Youth rugby is a popular sport in South Africa (SA) with a high injury incidence. The annual SA Rugby Youth Week tournaments attract the top age-group players in the country providing a sample of players for reliable injury surveillance. The aim of the study was to analyze the changes in time-loss injury rates at the SA Rugby Youth Week tournaments between 2011 and 2016, differences between age-groups, and to investigate associated injury risk factors. All confirmed time-loss injuries at the 4 age-group tournaments (under-13, under-16, and 2 under-18) from 2011 to 2016 were recorded. Injury incidence densities (IID) for years, tournaments, and injury risk factors were calculated and Poisson regression analyses were performed to determine differences. Time-loss injuries (n = 494) were reported over 24 240 exposure hours, with an overall IID of 20.4 (18.6-22.2) injuries per 1000 player hours. The year 2013 had a significantly lower IID compared to 2011. Injury risk decreased with increasing age; under-13 and under-16 had significantly higher IID compared to under-18 Craven Week. Tackling was the phase of play at highest risk, with an IID of 7.4 (6.3-8.5) injuries per 1000 player hours. Central/peripheral nervous system (CNS/PNS) and, therefore, the head/neck were the most commonly occurring injuries/location injured. In conclusion, within the SA Rugby tournament structure, the older players had a decreased rate of injury. The tackle event was still the phase of play with the highest injury incidence regardless of age. This increase in incidence is largely due to an increase in CNS/PNS injuries.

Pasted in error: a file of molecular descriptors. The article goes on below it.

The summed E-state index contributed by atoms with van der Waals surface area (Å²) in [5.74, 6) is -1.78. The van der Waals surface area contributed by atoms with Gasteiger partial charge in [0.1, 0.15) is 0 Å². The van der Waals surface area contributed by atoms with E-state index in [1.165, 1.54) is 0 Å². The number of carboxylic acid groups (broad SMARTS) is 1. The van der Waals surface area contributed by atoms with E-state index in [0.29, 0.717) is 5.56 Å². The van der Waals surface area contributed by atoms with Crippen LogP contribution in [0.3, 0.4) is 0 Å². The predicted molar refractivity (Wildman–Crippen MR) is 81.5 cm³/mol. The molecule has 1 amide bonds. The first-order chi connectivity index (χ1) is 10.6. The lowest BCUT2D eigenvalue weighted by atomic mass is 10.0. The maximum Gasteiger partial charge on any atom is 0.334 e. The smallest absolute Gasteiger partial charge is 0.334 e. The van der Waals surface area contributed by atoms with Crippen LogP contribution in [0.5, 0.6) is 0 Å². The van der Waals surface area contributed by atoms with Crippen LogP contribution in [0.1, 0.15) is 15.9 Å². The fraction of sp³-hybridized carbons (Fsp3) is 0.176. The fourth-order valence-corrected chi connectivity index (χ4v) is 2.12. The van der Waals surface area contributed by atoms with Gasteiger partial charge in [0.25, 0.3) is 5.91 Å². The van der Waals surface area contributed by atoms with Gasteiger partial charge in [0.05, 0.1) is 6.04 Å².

Objectives: Youth rugby union is a popular sport with a high injury incidence density (IID) and burden. This high risk has called for further research into the factors affecting the injuries in youth rugby. The aim of the study was to analyse time-loss IID and burden in multiple schoolboy rugby teams over a season and the potential factors associated with injury. Design: Prospective cohort Methods: All time-loss injuries were recorded from three schools for the whole season. Overall IID and injury burden were calculated, as well as for injury event, type, location and the match quarter in which they occurred and Poisson regression analyses were performed to determine differences. Results: IID was 28.8 (18.9–38.6) injuries per 1000 player hours over the season, with an injury burden of 379.2 (343.6–414.9) days lost per 1000 player hours. The ball-carrier had a significantly higher IID (11.3 (5.2–17.5) per 1000 player hours) compared to other events, and the joint (non-bone)/ligament injuries were the most common (IID of 12.2 (5.8–18.6) per 1000 player hours) and severe type of injury (burden of 172.6 (148.5–196.6) days lost per 1000 player hours). Conclusions: The IID was similar to previous youth rugby studies, however the injury burden was much lower. The South African youth cohort showed similar factors associated with injury for inciting event (the tackle) and injury type (joint (non-bone)/ligament) and location (lower limb) as seen in other studies in both youth and senior players.